On the menu for Week 3: Butter Crust Bread, French Sticks and Croissants … well … maybe not.
The Art of Bread
Thursday night’s class got off to a busy start as I was once again without partner. Prior to the first demo, our instructor took some more time to talk about the ingredients of bread baking.
I am completely fascinated with what I’m learning. Last week we learned about the basic relationship between yeast, flour, sugar and salt. We learned that you can use sugar to feed your dough and you can use salt to control fermentation (but never let the salt come into direct contact with the yeast). The instructor reinforced a fact that I am coming across more and more: all-purpose flour is not necessarily the best flour to bake with. In fact, many baked goods are far superior if you use bread flour.
In the case of bread flour, it’s a type of flour that is high in protein because it has been produced from what that is high in protein. Because it has a higher protein level, bread flour helps increase the level of gluten produced in a recipe. Gluten, as I understand it, is what helps give baked goods that elastic quality and it also helps baked goods to rise.
In this week’s class we were also introduced to malt. Using malt is another way of adding sugar to your dough. We learned that since sugar feeds the yeast in a dough, adding sugar and malt to your yeast mixture will help your dough rise even more.
We put this knowledge to use with two recipes: Butter Crust Bread and French Sticks.
The Butter Crust Bread is a very basic sandwich loaf that is brushed with clarified butter and slashed across the top before going into the oven. Once out of the oven, it is brushed with more clarified butter.
The dough for this bread consists of water, yeast, bread flour, salt, sugar, malt and milk powder. The sugar and the malt both help to feed the yeast and this was evident in how well our bread rose while it was proofing (the school has these very cool proofing machines that will proof your dough in a fraction of the time it would take at home).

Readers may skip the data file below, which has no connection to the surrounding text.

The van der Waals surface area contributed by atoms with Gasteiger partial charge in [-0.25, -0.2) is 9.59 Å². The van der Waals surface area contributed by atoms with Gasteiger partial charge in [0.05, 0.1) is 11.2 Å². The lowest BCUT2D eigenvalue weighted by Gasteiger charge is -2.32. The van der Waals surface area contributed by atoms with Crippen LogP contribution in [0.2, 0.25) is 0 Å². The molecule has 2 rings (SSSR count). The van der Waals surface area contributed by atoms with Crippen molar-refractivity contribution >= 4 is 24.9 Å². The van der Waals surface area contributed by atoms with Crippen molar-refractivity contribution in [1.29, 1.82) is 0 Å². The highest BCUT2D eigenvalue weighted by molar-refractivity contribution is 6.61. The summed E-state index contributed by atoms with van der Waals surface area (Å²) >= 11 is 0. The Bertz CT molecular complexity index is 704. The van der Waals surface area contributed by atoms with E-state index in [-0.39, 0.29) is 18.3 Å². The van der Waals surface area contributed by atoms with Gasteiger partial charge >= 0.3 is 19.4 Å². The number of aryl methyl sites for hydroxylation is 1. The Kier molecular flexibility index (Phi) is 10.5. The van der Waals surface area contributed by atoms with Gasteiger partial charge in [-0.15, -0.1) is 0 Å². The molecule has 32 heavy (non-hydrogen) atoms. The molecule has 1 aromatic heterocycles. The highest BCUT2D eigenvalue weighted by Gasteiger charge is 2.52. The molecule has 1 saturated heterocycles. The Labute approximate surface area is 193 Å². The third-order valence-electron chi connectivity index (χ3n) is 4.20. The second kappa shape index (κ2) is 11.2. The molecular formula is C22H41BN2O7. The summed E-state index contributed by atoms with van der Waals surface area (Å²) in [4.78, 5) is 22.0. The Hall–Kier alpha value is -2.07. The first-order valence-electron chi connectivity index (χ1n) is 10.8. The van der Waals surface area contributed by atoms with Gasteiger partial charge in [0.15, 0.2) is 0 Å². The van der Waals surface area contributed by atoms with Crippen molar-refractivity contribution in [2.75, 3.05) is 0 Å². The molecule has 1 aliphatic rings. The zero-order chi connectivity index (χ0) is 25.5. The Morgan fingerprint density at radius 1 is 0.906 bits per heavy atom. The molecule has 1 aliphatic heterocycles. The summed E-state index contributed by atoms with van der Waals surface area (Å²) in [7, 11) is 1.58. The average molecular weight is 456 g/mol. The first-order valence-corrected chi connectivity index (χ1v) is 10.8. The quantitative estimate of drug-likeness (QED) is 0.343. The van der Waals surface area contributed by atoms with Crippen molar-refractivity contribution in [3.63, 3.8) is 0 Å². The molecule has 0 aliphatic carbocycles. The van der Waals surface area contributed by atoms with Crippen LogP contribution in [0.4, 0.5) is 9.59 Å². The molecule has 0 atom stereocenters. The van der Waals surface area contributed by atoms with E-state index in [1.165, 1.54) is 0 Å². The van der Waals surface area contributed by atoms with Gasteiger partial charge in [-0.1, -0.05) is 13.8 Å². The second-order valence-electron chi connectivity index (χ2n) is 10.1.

By contrast, the dough for the French Sticks only contained malt and that dough did not rise nearly as much as the first. This was appropriate as we were using this dough to make baguettes and Vienna rolls which don’t need to rise as high as, say, a sandwich loaf.
In both cases, we got to practice our kneading motion again. I find kneading one of the most relaxing and enjoyable exercises. I just love feeling that raw dough in my hands and the pleasure you receive as you shape it. Granted, my shaping skills are sadly lacking. I need practice. A lot of practice. But just as I learned to make pie dough I know I’ll get the hang of it. If you’ve never tried making bread at home I highly recommend it if only for the experience of kneading dough.
After our doughs were proofed, we sent them off to the ovens to bake. The instructor placed pots of water in the ovens along with the bread. Apparently the steam that rises from the water helps the formation of the bread crust. I’m not completely sure why this is so more investigation is required on my part!
The Butter Crust Bread was unbelievable. Since I had no partner, I took home four loaves of bread and brought two to work the next day. I served them with maple butter and with Nutella. They did not last very long. The bread had a firm enough crumb that you could toast it or spread a topping on it, but it wasn’t too dense either. And the crust was pleasingly buttery.
I was less impressed with the French Sticks dough. Our instructor explained that we could use this dough to make pizza, but I can’t see myself doing that. The bread wasn’t bad. It’s just that it wasn’t particularly flavourful. It was a bit too bland for my tastes.
One thing is certain. Kneading dough is a great upper-body workout. My shoulders and arms were mighty sore the next day!
This was supposed to be all about the lovely croissants that I baked and brought home. But it’s not. In last week’s class we prepared a croissant dough and then sent it off to the freezers to be thawed and baked in yesterday’s class.
Just one problem. The school’s freezers broke. And so we bid adieu to all that lovely dough!
Actually it wasn’t all that bad. Our instructor (who is amazing) had us prepare a new batch of croissant dough and we all welcomed the practice. As soon as that was done we prepared a batch of danish pastry dough. Both of these were frozen and will be baked off next week (barring any further freezer issues!). Because we will have so much work in next week’s class, we’ve been asked to arrive a half hour earlier than usual. But I don’t mind. I’m absolutely loving this class and surprisingly, the scaling of ingredients wasn’t the vicious battleground it’s been in past weeks.
So stay tuned for next week when you’ll get a write up about croissants and danish pastry.